I didn’t really grow up religiously. I mean I was a Sunday school teacher for a little while but… I think the reason why God is absent in a lot of the poems is that that’s how I experienced God. You know, a yearning for someone to be on the other side to offer a little help, yet no one seems to be there. In prayer I always felt like I was being thrown back on myself—like it was kind of a cruel joke. So that’s something that I definitely felt and came out in the poems, this sense of reaching and trying to find that connection and not really finding it.
And yet, I feel like I’m kind of a mystical type of “believer.” I definitely believe in mysteries but I don’t think I want them all solved. I think I like that there’s a mystery in there and I like to poke at it.
I think of Emily Dickenson when I think of my own “belief” because she was taught at a religious school and was surrounded by people who were accepting faith and she couldn’t. She made some comment about how she would like to believe, but she just can’t. And I think that I am the same way—I can’t just accept something and go with it, I always have to question and question.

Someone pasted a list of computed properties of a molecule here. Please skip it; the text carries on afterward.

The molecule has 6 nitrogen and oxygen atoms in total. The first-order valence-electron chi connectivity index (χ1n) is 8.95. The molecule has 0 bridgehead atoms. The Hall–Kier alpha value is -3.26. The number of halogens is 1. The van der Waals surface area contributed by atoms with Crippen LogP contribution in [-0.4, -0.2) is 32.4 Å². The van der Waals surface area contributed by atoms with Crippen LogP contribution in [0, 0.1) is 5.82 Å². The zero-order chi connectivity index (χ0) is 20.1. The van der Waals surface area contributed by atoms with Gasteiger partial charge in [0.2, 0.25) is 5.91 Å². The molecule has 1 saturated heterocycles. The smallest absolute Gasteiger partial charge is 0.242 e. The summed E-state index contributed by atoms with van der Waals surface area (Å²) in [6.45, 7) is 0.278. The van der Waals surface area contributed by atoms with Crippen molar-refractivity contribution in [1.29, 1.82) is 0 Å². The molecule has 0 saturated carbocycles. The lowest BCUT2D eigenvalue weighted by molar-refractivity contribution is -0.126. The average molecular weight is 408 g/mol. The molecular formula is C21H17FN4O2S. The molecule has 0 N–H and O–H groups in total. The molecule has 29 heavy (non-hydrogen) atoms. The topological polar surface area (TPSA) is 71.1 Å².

So poetry is very spiritual for me because I can poke and question but it’s not something that I have to accept and understand. But it feels spiritual because I can just write and write and things come to my mind and I just don’t know where they came from, and so I feel like it’s a kind of connection.
Sometimes I feel that we’re all talking the same language—religion, spirituality, artists and our process.
I think many people would agree that the act of writing or creating art is a kind of reaching for connection.
Definitely! And it’s really all artists I think. It’s all just finding that truth and making connections. And you know I think it’s connecting with your viewer or your reader that’s hard about writing.
To speak more technically about your writing, how do you find yourself structuring and pacing your poems? Many novice writers set out to write about a certain thing or an idea and get stuck on surface level or not fleshing out their thoughts enough. So what would you be your advice to new writers on how to create good poetry?
I totally know that feeling. New writers (all writers, really) have something to say and they want to get that across but a good writer is willing to be open to the process and allow things to change as you write. So while you’re writing and re-writing and editing, you find new meaning and end up going deeper than your first thought.